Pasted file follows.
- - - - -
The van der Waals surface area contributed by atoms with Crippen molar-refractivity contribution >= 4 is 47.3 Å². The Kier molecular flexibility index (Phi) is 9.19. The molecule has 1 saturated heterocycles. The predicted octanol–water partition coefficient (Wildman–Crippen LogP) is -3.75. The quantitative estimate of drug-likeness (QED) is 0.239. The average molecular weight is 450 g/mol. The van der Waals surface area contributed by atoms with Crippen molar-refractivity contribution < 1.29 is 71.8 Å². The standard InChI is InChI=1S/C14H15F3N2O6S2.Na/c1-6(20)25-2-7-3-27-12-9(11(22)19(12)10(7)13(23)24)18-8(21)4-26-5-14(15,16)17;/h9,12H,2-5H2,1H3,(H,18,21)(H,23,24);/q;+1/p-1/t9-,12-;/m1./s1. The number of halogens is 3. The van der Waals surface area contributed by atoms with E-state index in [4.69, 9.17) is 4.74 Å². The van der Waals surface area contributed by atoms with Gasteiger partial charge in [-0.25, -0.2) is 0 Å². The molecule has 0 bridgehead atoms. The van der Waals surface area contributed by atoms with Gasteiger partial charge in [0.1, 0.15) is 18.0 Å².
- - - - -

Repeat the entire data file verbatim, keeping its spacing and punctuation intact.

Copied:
The van der Waals surface area contributed by atoms with Crippen molar-refractivity contribution >= 4 is 47.3 Å². The Kier molecular flexibility index (Phi) is 9.19. The molecule has 1 saturated heterocycles. The predicted octanol–water partition coefficient (Wildman–Crippen LogP) is -3.75. The quantitative estimate of drug-likeness (QED) is 0.239. The average molecular weight is 450 g/mol. The van der Waals surface area contributed by atoms with Crippen molar-refractivity contribution < 1.29 is 71.8 Å². The standard InChI is InChI=1S/C14H15F3N2O6S2.Na/c1-6(20)25-2-7-3-27-12-9(11(22)19(12)10(7)13(23)24)18-8(21)4-26-5-14(15,16)17;/h9,12H,2-5H2,1H3,(H,18,21)(H,23,24);/q;+1/p-1/t9-,12-;/m1./s1. The number of halogens is 3. The van der Waals surface area contributed by atoms with E-state index in [4.69, 9.17) is 4.74 Å². The van der Waals surface area contributed by atoms with Gasteiger partial charge in [-0.25, -0.2) is 0 Å². The molecule has 0 bridgehead atoms. The van der Waals surface area contributed by atoms with Gasteiger partial charge in [0.1, 0.15) is 18.0 Å².